In the 1940 census for Hasbrouck Heights, Bergen, New Jersey, living at 228 Jefferson Street is Edward D. Raitt, age 38, head, married, naturalized, born Scotland, a mechanic in the airplane industry earning $2800; together with wife Elizabeth, 36, born Scotland, still an alien; and children Edward D., 10; and Annie, 6 - both born New York.
Edward Raitt and family travelled from New York to Southampton arriving on 15 Dec 1847. He was a mechanic, age 46, wife Elizabeth, housewife, children Edward Jnr, 18, labourer; Ann, 13, student. The intended address was 12 Victoria Park St, Scotstoun, Glasgow. The purpose of the trip was to see Edward’s mother (and the children’s grandmother), Annie Edward Duncan Raitt, and aunts and uncles whom the children had never met. Edward’s father David had died just a couple of months after his granddaughter Annie was born. They returned to America a month later. Edward Raitt, 46, travelled from Southampton to New York on the America arriving 15 Jan 1948. He was married and naturalized in Brooklyn, NY on 13 July 1937. His address was given as 367 Carmita Ave., Rutherford, NJ. He was accompanied by his wife Elizabeth, 44, naturalized Philadelphia, 2 Sep 1942; son Edward, 18; and Brooklyn); daughter Annie, 13.
The final residence for the family was in Florida – far away from the cold and rain of Scotland they had left half a century previously. Edward died in Fort Lauderdale in November 1964 and his widow, Elizabeth, died there in April 1994. Their children and grandchildren live also in Florida, though son Edward Duncan died in Hollywood, Florida in 1998.
It seems that there was another Raitt family living in Passiac, New Jersey at the time when Edward and Elizabeth were there - Samuel Bowden Raitt, also from Arbroath, and also an instrument maker! Surely Edward and Samuel knew each other – I have tracked down Samuel’s family and have written them up on the New Jersey Raitts page. Samuel’s ancestors are included on the Raitts of Conon and Colliston page and I am trying to find out whether this family might have been related to mine!
David Dorward’s elder sister Mary Purvis Raitt came home to Glasgow quite a few times after her emigration to America. Following in her brother Edward’s footprints, she first arrived in New York on 28 May 1928 from Glasgow aboard the SS California. She was 33 and her occupation was given as typist. In 1929 she was back - she is a passenger aboard the Cameronia from New York to Glasgow arriving 8 December. Classified as a children’s nurse, aged 35, she was going to 12 Victoria Park St, Scotstoun, Glasgow. Her country of residence was given as USA and her country of future residence was listed as “foreign country”, i.e. not any of the countries in the UK but almost certainly the USA. She is recorded as travelling from Southampton to New York on board the California on 20 January 1930 - a 35 year old children’s nurse born in Arbroath. It looks as though she didn’t stay in the New York area because she appears in the 1930 census for Los Angeles District 185 where she was a nurse in the Leschin household. Her age is given as 35 and she was born in Scotland and immigrated in 1928. Interestingly the word nurse used under the Relationship to Head of Family column has been crossed out and the word servant inserted. However, her occupation further along the row is given as Prac. nurse in the Nursing industry.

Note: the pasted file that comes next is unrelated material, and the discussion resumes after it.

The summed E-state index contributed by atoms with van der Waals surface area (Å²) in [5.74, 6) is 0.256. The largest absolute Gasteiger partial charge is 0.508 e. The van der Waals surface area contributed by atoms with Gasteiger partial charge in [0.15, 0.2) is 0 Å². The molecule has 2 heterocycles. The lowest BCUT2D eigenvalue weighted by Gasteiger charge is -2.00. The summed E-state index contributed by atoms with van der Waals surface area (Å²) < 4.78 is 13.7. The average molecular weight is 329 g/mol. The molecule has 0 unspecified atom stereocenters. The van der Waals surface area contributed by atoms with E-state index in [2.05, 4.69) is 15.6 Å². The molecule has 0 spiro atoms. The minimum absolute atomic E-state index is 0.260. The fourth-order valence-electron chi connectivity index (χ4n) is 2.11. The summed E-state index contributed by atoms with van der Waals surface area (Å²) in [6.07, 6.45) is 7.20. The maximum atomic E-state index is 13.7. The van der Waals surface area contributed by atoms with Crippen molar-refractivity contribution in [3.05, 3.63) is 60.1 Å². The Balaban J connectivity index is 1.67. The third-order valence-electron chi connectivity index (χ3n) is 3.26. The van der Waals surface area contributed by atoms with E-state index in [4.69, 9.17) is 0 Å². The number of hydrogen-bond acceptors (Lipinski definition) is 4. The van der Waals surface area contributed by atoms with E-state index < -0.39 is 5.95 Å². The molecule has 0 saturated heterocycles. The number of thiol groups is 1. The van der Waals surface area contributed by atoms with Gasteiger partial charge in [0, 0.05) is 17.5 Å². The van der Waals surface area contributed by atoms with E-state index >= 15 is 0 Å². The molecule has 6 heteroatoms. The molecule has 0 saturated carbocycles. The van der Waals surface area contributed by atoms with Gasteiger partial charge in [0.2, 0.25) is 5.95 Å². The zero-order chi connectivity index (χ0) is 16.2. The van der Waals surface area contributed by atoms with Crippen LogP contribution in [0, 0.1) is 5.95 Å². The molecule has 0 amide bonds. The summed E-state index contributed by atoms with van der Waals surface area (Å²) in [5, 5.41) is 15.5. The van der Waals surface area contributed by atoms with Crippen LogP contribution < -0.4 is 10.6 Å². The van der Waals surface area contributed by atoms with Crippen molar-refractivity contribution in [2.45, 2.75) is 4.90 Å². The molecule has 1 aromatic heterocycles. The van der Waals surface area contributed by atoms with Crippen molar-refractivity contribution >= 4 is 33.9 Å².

She came back to the family home in Glasgow again in 1931, arriving on 12 June in Glasgow aboard the Caledonia from New York. Aged 37, her occupation is given as governess. She is next recorded on 28 March 1933 arriving in New York from Liverpool aboard the Scythia. Her age is 38 and she is described as a nursery governess. On 3 April 1934 she returned from a sidetrip to Bermuda and is recorded arriving back in New York from Hamilton aboard the Monarch of Bermuda, aged 39, occupation nurse, born Arbroath.
We find her again coming home to Victoria Park St in 1935 - aged 41 and a children’s nurse, she travelled from New York to Glasgow, arriving on 28 October 1835. She went back on 7 January 1936 arriving in New York from Southampton on the Acquitania. The nearest relative in the country from whence alien came is listed as her mother Mrs A. Raitt, 12 Victoria Park St, Glasgow, Sweden (sic!). Her destination is given as Farhills, Nassau (Nassau crossed through). The fare was paid by herself and she had been in the USA since 1928 - living at Farhills and the date of her lat trip was 19 October 1935. She was going to join Mrs P. W. Smith, employer, in Farhills, New Jersey. In addition to her other physical attributes (5ft 1 tall, fair complexion, white hair and hazel eyes, we learn she has a mole on the right side of her neck.
In 1938 she arrived on 7 April in Glasgow from New York aboard the Caledonia as a 43 year old child’s nurse. She went back to New York on the same ship on 15 May. She is to be found in the 1940 census for Bedminster, Somerset County, New Jersey, in the Smith household (where she was in 1935), aged 44, the relationship as nurse allowed this time, though her occupation was governess in a private home. The census notes she had the first papers for citizenship. She presumably did not return home to Glasgow during the war years, but must have done so as soon as the conflict ended.